Bellet Wines in Nice

Just 30 minutes from the center of Nice is one of the oldest wine regions in France, dating back to the arrival of the Phocean Greek traders from Marseille.  Some vines are over 1000 years old and the wines of Bellet were awarded the coveted AOC (Appellation d’Origine Controllée) accreditation status in 1941.

Twice a year, the 10 AOC Bellet vineyards in the hills behind Nice open their doors and start popping corks – ‘Portes Ouvertes’ is a perfect opportunity to get tasting the local wines – free of charge!

Interactive domain map HERE (Organic wines are made at the Domaine de la Source.)

Portes ouvertes :
Samedi 24 et dimanche 25 mai 2014
Samedi 29 et dimanche 30 novembre 2014

Visitors welcome between 10am and 6pm on both days.

Enjoy a wine lover’s escape from the hustle and bustle of the city!

(Public bus transportation access or by car – Don’t forget to have a designated driver)

 See my previous post for the Chateau de Cremat in Bellet HERE

Source/Credit: The Riviera Reporter

 

 

 

 

 

 

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Port of St. Laurent-du-Var

Although the business card for “Le Farfalla” says “soirée disco funk salsa,” it was just a nice lunch at the Port de Plaisance with friends fromIMG_0017 Nice/Atlanta and their cute dog, Ditto.  IMG_0023

It was, in fact, a late-for-France lunch, so we basically had the restaurant to ourselves – a great chance to chit-chat and catch up with old and current news.

We ate leisurely, the meal accompanied by a cool, crisp Provencale rosé (bien sûr!), as we discussed politics and other French-American subjects and got to know each other better.

The port of St. Laurent-du-Var is home to a variety of restaurants, bars, and crêperies situated across from the port and links this area to Nice via the promenade, for a nice walk or bike ride.

 

 

 

 

Le Frog – A Typically French Restaurant in Old Nice

Of course, along with snails, tete de veau, and foie gras, frog legs are right up there when one thinks of French food particularities – or should I say, specialities.

Backlit in green (bien sur!)

menu

 

 

 

 

 

 

 

 

I have to admit that I had never tasted frog legs and so, was somewhat apprehensive, yet excited, when this restaurant was chosen for a friends dinner get together.  I also figured that there would be other items on the menu.

frog menu

From our table, we had a lovely view of the local church.

view from table street side tables

 

 

 

 

 

 

 

 

 

A Provençale Rosé wine called “Nuit Blanche” (white night)

Rose wine label
OK, so I didn’t order the frog legs – just in case – but I did sample a taste (how could I not?).  No- it didn’t taste like chicken!  The taste was not strong and game-y as I expected, but was surprisingly a little sweet and quite tasty.

3 course menu

Nicoise plate

Pissaladiere & Salade Nicoise

Beef & gnocchi

Beef & gnocchi

Swiss chard pie dessert

Swiss chard pie dessert

& Voila!

frog entree

Menu Frog entree/appetizer mon

The Menu Frog main course consisted of asian noodles topped with frog legs (like these) and other wok type veggies with frog menu dessert of crème brulée (no photos taken).

It was a leaping-good time and fun evening with new discoveries in food, friends, and comraderie!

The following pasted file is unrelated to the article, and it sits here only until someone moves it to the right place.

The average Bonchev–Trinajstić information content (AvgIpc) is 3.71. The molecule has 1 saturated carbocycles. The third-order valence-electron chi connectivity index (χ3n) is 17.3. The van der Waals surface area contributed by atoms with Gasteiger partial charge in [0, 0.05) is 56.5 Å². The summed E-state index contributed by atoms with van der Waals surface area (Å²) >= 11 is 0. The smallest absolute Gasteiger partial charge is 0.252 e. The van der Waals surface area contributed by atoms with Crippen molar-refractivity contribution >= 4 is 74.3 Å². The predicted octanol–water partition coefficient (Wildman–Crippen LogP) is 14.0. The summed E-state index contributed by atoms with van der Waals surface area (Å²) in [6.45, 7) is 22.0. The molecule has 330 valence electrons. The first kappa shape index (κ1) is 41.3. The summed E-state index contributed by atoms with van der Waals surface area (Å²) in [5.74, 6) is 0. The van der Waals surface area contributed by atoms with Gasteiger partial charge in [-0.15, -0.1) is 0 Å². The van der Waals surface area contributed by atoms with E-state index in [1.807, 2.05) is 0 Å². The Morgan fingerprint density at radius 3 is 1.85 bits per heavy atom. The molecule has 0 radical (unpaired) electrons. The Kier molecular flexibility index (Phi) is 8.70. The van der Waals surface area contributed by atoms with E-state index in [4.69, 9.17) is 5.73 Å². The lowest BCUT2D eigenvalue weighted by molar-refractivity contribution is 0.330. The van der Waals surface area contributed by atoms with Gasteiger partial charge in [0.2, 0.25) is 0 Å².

Innovative Creative Cuisine in Vence

I recently lunched en groupe at “Les Bacchanales” restaurant, where the chef creates the week’s menu based on his market finds, sourced from within 250 km. and  from what is currently in season and his unique personal taste – literally & creatively speaking! The restaurant also filters its own still and sparkling water, in an effort to respect the environment.

This particular day’s menu involved three courses, with an unusual choice for the main dish (see menu photo). Was the amusing garden art at the entrance a sign of the creative cuisine to come?!

Personal Assessment:  In my opinion, my main course was somewhat skimpy in portion (would have liked a side of something), especially for the price.  I also thought that the cheese course seemed rationed (read: skimpy) for the number of people being served in our group.

A chacun son gout! (to each his own) 

 

(hover mouse over image for caption)

 

 

 

Name That Cheese

NAME THAT CHEESE: FRENCH FROMAGE QUIZ

Name that Cheese: French Fromage QuizName that Cheese: French Fromage QuizName that Cheese: French Fromage Quiz
1. If you’ve never had a picnic with a simple baguette and a nicely ripened round of this creamy cow’s milk classic from Normandy, well, it’s time to start living! The rind is a little furry with touches of beige and there’s recently been a fashion for baking it.

2. Similar to No. 1, but from a completely different region, this fine fromage is a cow’s milk cheese with an edible white rind and a pale creamy interior which softens as it ripens. An absolute French classic.

3. Not unlike the Dutch Edam in appearance, this unusual cheese is made near Lille. The texture is firm and the interior colour is a strong orange. A whole example of this cheese will come in a squashed ball shape and possess a grey, rough and pitted exterior. Boasting a nutty flavour, this cheese is often served after having been aged for a year or two.

4. A soft cheese which is often distinguished by an orange rind. It is made in the Vosges region of north-eastern France. The texture is creamy, smooth and quite sticky and it can be pungent on the nose.